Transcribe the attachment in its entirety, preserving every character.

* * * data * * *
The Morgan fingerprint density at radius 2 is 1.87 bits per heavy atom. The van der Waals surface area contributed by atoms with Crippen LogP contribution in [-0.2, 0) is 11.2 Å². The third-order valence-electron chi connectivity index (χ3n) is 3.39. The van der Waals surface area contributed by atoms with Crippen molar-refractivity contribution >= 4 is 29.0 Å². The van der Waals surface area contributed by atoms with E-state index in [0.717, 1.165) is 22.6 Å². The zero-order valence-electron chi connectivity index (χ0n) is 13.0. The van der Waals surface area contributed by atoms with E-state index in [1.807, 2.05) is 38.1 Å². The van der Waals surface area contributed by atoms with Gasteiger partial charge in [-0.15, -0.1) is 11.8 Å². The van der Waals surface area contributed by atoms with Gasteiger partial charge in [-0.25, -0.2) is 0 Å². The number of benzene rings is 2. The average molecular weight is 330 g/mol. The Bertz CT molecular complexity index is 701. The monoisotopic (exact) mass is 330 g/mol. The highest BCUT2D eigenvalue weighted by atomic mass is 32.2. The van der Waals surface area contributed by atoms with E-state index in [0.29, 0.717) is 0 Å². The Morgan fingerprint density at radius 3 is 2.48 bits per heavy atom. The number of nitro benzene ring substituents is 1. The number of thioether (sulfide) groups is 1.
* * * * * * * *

The Morgan fingerprint density at radius 2 is 1.87 bits per heavy atom. The van der Waals surface area contributed by atoms with Crippen LogP contribution in [-0.2, 0) is 11.2 Å². The third-order valence-electron chi connectivity index (χ3n) is 3.39. The van der Waals surface area contributed by atoms with Crippen molar-refractivity contribution >= 4 is 29.0 Å². The van der Waals surface area contributed by atoms with E-state index in [0.717, 1.165) is 22.6 Å². The zero-order valence-electron chi connectivity index (χ0n) is 13.0. The van der Waals surface area contributed by atoms with E-state index in [1.807, 2.05) is 38.1 Å². The van der Waals surface area contributed by atoms with Gasteiger partial charge in [-0.15, -0.1) is 11.8 Å². The van der Waals surface area contributed by atoms with Gasteiger partial charge in [-0.25, -0.2) is 0 Å². The number of benzene rings is 2. The average molecular weight is 330 g/mol. The Bertz CT molecular complexity index is 701. The monoisotopic (exact) mass is 330 g/mol. The highest BCUT2D eigenvalue weighted by atomic mass is 32.2. The van der Waals surface area contributed by atoms with E-state index in [0.29, 0.717) is 0 Å². The Morgan fingerprint density at radius 3 is 2.48 bits per heavy atom. The number of nitro benzene ring substituents is 1. The number of thioether (sulfide) groups is 1.